What has traditionally been a bipartisan Congressional committee devoted to veterans' issues erupted when Republican members stormed out of a hearing during a vote on a women veterans' care bill on Tuesday.
Following their exit, House Veterans Affairs Committee minority members accused the Democrat majority of trying to "silence" debate on amendments offered by Republicans and said they were "embarrassed by what this committee has become."
Just steps away from where impeachment depositions are being held in the Capitol, members said partisan politics had infiltrated even the Veterans Affairs Committee.
"I've been here 11 years in this committee which is the most bipartisan committee in Congress," Ranking Member Rep. Phil Roe, R-Tenn., said. "We took pride in that. I have never seen this type of behavior since I have been here in this committee. We've never suppressed the debate. We've always allowed the debate. ... That's how our country works ... I'm embarrassed by what this committee has become."
"The rule of law is leaving the House," said Rep. Neal Dunn, R-Fla., linking the conflict on the veterans committee to partisan fights over impeachment proceedings.
At issue was debate on the Deborah Sampson Act, an omnibus bill to improve women veterans' care and remove barriers. Republican members offered amendments to the bill, but Chairman Rep. Mark Takano, D-Calif., refused to allow amendments or debate on the bill before calling for a vote, which passed the bill to the House floor.
After further requests for debate or clarification on parliamentary procedure were similarly denied, Republican members, stood and exited the hearing room together.
Takano fired back in a statement released after the hearing: "House Republicans just walked out on women veterans by refusing to vote on a historic and monumental bill to extend care and benefits included in the Deborah Sampson Act."
Roe said minority committee members did not object to the underlying bill but offered amendments including a measure to require VA childcare contractors to be suspended if a member of their staff is charged with a serious crime and a measure to protect veterans' Second Amendment rights if a fiduciary is appointed to handle their finances.
Rep. Andy Barr, R-Ky., who offered the childcare amendment, said he didn't understand why the debate was not allowed on a measure "to protect children of veterans."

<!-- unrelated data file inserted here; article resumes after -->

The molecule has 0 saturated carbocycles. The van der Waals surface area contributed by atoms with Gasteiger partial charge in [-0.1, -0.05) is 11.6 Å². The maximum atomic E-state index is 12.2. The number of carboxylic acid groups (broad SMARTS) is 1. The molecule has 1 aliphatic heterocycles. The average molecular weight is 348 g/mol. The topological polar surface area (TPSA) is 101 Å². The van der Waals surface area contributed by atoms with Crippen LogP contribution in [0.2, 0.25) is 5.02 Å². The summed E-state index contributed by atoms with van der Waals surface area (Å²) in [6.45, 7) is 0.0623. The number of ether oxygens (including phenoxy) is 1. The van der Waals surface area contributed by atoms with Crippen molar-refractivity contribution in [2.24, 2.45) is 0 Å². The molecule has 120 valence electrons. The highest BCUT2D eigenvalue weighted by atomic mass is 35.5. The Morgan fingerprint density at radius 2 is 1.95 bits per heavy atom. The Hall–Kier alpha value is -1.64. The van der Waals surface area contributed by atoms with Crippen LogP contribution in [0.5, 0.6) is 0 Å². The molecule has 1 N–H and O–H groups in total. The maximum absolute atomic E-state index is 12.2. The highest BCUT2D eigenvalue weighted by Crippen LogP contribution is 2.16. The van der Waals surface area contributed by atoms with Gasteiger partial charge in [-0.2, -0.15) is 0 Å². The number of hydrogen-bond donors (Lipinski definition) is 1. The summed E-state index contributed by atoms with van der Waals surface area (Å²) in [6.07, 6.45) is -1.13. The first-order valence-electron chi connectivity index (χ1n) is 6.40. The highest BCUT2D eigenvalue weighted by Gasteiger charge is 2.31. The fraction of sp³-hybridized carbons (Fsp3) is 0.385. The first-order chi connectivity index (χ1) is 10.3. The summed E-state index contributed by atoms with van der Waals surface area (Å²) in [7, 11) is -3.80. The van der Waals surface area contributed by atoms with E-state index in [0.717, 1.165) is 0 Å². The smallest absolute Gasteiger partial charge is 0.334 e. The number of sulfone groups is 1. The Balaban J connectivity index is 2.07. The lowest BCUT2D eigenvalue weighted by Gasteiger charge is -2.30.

"Why he wants to silence debate on a legitimate issue that child abuse advocates think is relevant to this bill ... This is not a political issue," Barr said. "It is about providing women veterans access to care without concern for their children. This is a Soviet-style process in shutting down debate."
Takano accused Republicans on the committee of offering "toxic, partisan amendments -- none of which worked to address how women veterans receive care" and saying the minority tried to "hijack a bipartisan bill."
Roe and minority members defended their amendments following the hearing, saying they had bipartisan support. This also isn't the first time those amendments have been shot down by committee leadership. The amendments were ruled out of order when members tried to add them to a previous bill in July.
Members also offered the amendments as standalone bills, but so far, those bills have not gotten a hearing.
Minority staff told Connecting Vets that Republicans were advised by the Parliamentarian's office that the Deborah Sampson Act "was so broad that it effectively addresses veterans matters generally (not just women veterans)" and the amendments could be considered related.
The Tuesday hearing got off to a bad start for Republicans when Takano announced a delay to voting on the IMPROVE Wellbeing for Veterans Act, which would extend grants for mental health care outside VA. Takano said the bill was pulled from the Tuesday because of continued concerns about oversight of the grants. Takano said he wanted to hold a roundtable to iron out those concerns, and hoped to pass the bill out of committee before the December holidays.